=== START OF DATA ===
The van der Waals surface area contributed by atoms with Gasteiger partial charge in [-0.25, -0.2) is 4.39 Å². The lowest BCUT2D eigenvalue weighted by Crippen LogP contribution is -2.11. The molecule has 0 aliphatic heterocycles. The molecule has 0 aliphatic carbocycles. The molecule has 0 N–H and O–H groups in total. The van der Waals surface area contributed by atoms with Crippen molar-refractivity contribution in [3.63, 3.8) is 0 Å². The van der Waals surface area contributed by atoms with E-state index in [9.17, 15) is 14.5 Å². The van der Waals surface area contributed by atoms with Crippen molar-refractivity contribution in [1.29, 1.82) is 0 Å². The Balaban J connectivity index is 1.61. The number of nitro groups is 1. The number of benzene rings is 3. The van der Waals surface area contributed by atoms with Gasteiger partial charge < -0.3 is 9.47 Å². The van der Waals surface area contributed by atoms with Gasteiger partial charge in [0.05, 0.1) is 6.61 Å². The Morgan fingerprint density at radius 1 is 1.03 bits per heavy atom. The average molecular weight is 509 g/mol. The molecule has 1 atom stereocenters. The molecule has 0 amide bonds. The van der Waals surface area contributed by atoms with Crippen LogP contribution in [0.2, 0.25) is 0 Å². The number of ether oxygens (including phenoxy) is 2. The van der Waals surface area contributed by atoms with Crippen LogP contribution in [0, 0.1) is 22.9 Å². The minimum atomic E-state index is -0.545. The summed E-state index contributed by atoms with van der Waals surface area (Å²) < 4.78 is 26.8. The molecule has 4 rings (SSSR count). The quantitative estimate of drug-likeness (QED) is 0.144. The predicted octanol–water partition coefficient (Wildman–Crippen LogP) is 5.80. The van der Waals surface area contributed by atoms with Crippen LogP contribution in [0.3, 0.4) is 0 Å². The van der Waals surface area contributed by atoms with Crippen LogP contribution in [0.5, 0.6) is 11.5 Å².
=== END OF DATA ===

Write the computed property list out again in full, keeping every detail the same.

The van der Waals surface area contributed by atoms with Gasteiger partial charge in [-0.25, -0.2) is 4.39 Å². The lowest BCUT2D eigenvalue weighted by Crippen LogP contribution is -2.11. The molecule has 0 aliphatic heterocycles. The molecule has 0 aliphatic carbocycles. The molecule has 0 N–H and O–H groups in total. The van der Waals surface area contributed by atoms with Crippen molar-refractivity contribution in [3.63, 3.8) is 0 Å². The van der Waals surface area contributed by atoms with E-state index in [9.17, 15) is 14.5 Å². The van der Waals surface area contributed by atoms with Crippen molar-refractivity contribution in [1.29, 1.82) is 0 Å². The Balaban J connectivity index is 1.61. The number of nitro groups is 1. The number of benzene rings is 3. The van der Waals surface area contributed by atoms with Gasteiger partial charge < -0.3 is 9.47 Å². The van der Waals surface area contributed by atoms with Gasteiger partial charge in [0.05, 0.1) is 6.61 Å². The Morgan fingerprint density at radius 1 is 1.03 bits per heavy atom. The average molecular weight is 509 g/mol. The molecule has 1 atom stereocenters. The molecule has 0 amide bonds. The van der Waals surface area contributed by atoms with Crippen LogP contribution in [0.2, 0.25) is 0 Å². The number of ether oxygens (including phenoxy) is 2. The van der Waals surface area contributed by atoms with Crippen LogP contribution in [0, 0.1) is 22.9 Å². The minimum atomic E-state index is -0.545. The summed E-state index contributed by atoms with van der Waals surface area (Å²) < 4.78 is 26.8. The molecule has 4 rings (SSSR count). The quantitative estimate of drug-likeness (QED) is 0.144. The predicted octanol–water partition coefficient (Wildman–Crippen LogP) is 5.80. The van der Waals surface area contributed by atoms with Crippen LogP contribution in [0.3, 0.4) is 0 Å². The van der Waals surface area contributed by atoms with Crippen LogP contribution in [0.5, 0.6) is 11.5 Å².